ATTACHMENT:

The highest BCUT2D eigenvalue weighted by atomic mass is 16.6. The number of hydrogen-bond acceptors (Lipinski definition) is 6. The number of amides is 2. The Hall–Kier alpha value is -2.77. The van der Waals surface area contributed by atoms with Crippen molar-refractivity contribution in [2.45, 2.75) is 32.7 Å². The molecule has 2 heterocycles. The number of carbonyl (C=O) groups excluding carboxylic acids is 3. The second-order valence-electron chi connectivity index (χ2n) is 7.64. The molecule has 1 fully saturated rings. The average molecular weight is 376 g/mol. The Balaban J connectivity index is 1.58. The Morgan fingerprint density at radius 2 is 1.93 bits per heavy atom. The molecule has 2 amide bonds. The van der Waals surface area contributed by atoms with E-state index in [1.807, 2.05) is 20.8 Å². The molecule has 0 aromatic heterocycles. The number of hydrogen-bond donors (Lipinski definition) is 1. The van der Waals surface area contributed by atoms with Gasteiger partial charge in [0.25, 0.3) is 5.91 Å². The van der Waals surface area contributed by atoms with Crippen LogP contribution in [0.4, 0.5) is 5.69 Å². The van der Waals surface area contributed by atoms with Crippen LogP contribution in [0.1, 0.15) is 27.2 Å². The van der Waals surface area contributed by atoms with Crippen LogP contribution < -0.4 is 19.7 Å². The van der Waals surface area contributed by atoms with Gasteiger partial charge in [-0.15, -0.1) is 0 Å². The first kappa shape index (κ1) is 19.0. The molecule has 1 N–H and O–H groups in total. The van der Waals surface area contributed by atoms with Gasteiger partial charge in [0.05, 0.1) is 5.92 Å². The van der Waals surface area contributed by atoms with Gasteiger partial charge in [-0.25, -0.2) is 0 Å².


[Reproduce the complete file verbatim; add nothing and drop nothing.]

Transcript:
The highest BCUT2D eigenvalue weighted by atomic mass is 16.6. The number of hydrogen-bond acceptors (Lipinski definition) is 6. The number of amides is 2. The Hall–Kier alpha value is -2.77. The van der Waals surface area contributed by atoms with Crippen molar-refractivity contribution in [2.45, 2.75) is 32.7 Å². The molecule has 2 heterocycles. The number of carbonyl (C=O) groups excluding carboxylic acids is 3. The second-order valence-electron chi connectivity index (χ2n) is 7.64. The molecule has 1 fully saturated rings. The average molecular weight is 376 g/mol. The Balaban J connectivity index is 1.58. The Morgan fingerprint density at radius 2 is 1.93 bits per heavy atom. The molecule has 2 amide bonds. The van der Waals surface area contributed by atoms with E-state index in [1.807, 2.05) is 20.8 Å². The molecule has 0 aromatic heterocycles. The number of hydrogen-bond donors (Lipinski definition) is 1. The van der Waals surface area contributed by atoms with Gasteiger partial charge in [0.25, 0.3) is 5.91 Å². The van der Waals surface area contributed by atoms with Crippen LogP contribution in [0.4, 0.5) is 5.69 Å². The van der Waals surface area contributed by atoms with Crippen LogP contribution in [0.1, 0.15) is 27.2 Å². The van der Waals surface area contributed by atoms with Crippen LogP contribution < -0.4 is 19.7 Å². The van der Waals surface area contributed by atoms with Gasteiger partial charge in [-0.15, -0.1) is 0 Å². The first kappa shape index (κ1) is 19.0. The molecule has 1 N–H and O–H groups in total. The van der Waals surface area contributed by atoms with Gasteiger partial charge in [0.05, 0.1) is 5.92 Å². The van der Waals surface area contributed by atoms with Gasteiger partial charge in [-0.25, -0.2) is 0 Å².